Jürgen Habermas ( 1929-) was born in Düsseldorf. After studies at Göttigen and Bonn, he taught at Heidelberg, then Frankfurt. From 1971 to 1983, he was director of the Max Planck Institute in Frankfurt. He is considered heir to the tradition of philosophically based critical social theory in the Frankfurt tradition. Habermas's writings include Theory and Practice ( 1971), Toward a Rational Society: Student Protest, Science and Politics ( 1970), Communication and the Evolution of Society ( 1979), Theory of Communicative Action ( 1984, 2 vols.), and Moral Consciousness and Communicative Action ( 1990).
"Emancipatory Knowledge" is from the conclusion to Habermas's 1968 book, Knowledge and Human Interests. Though a tightly written summary, the selection illustrates Habermas's theoretical debt to the great critical theorists Adorno and Horkheimer and represents the basis for his theory of communicative competence that evolved over the years. It suggests the outlines of a critical theory of society that frankly admits that knowledge is never pure, always founded in universal human interests, of which emancipation is the most fundamental. "Social Analysis and Communicative Competence" is one of Habermas's earliest statements of his general theory of communication. The selection clearly shows his concern to link social analysis to language. Here, he develops that link from a technical discussion of the ideal speech situation derived by philosophical analysis from the social implications of discourse. Language performance, he argues (following a prominent school of language philosophy), rests on the assumption of the possibility of dialogue--an assumption that must be universal in language and thus in social life. Though the theory was developed in great detail over the years, this remains a reliable guide to Habermas's attempt to found a theory of social life on a theory of communication.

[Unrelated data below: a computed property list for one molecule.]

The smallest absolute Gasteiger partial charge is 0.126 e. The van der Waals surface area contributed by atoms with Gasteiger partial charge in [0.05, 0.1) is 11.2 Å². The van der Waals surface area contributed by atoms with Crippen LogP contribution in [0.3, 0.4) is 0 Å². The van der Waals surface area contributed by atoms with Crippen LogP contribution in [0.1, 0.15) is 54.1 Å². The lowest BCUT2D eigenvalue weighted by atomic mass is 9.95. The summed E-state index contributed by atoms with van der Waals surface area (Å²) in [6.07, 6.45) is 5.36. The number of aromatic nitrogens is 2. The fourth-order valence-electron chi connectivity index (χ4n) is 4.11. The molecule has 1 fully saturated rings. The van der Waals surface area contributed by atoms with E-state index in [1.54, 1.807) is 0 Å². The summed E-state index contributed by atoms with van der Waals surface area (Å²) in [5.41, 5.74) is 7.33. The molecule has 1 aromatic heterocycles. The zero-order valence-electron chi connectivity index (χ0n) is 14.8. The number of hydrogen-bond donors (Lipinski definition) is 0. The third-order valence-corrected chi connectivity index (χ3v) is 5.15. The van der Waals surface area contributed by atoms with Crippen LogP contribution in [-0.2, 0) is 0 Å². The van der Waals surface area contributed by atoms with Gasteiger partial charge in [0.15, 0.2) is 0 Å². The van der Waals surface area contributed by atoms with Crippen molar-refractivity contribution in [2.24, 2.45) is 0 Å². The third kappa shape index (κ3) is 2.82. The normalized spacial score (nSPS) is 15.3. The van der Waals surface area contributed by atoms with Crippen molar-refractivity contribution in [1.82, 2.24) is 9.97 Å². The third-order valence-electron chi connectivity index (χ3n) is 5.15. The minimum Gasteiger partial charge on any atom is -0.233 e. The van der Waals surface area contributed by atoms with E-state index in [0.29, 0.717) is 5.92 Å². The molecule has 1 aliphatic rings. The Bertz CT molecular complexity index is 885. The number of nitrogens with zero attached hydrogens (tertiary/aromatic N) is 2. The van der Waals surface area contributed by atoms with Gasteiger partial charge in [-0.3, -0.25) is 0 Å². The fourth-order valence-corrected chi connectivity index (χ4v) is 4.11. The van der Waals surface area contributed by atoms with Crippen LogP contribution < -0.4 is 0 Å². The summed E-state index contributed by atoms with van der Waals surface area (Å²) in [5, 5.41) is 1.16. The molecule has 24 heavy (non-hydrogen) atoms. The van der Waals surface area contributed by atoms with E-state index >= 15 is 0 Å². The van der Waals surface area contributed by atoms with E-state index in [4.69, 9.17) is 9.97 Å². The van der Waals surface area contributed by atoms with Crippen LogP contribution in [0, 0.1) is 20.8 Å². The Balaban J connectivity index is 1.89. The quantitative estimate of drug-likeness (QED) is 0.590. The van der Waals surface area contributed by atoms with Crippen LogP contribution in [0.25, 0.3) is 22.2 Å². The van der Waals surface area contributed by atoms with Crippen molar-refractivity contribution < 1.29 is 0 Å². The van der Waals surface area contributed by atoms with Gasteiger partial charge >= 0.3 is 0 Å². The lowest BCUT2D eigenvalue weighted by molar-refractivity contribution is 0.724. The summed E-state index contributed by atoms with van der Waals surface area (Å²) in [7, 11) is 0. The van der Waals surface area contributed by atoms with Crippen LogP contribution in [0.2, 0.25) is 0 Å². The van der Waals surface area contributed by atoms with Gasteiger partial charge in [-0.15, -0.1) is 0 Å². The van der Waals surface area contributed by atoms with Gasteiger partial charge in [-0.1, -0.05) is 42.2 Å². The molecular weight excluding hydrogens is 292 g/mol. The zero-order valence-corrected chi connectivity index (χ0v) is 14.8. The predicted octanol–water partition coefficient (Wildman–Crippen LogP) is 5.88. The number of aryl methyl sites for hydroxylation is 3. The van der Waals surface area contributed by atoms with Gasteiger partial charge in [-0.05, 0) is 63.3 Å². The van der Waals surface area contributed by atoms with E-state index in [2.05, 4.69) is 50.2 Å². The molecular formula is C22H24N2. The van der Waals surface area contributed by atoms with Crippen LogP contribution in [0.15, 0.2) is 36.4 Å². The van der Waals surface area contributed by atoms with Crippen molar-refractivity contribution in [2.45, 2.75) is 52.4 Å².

Jürgen Habermas ( 1968)
The sciences have retained one characteristic of philosophy: the illusion of pure theory. This illusion does not determine the practice of scientific research but only its self-understanding. And to the extent that this self-understanding reacts back upon scientific practice, it even has its point.
The glory of the sciences is their unswerving application of their methods without reflecting on knowledge-constitutive interests. From knowing not what they do methodologically, they are that much surer of their discipline, that is of methodical progress within an unproblematic framework. False consciousness has a protective function. For the sciences lack the means of dealing with the risks that appear once the connection of knowledge and human interest has been comprehended on the level of self-reflection. It was possible for fascism to give birth to the freak of a national physics and Stalinism to that of a Soviet Marxist genetics (which deserves to be taken more seriously than the former) only because the illusion of objectivism was lacking. It would have been able to provide immunity against the more dangerous bewitchments of misguided reflection.
But the praise of objectivism has its limits. Husserl's critique was right to attack it, if not with the right means. As soon as the objectivist illusion is turned into an affir-____________________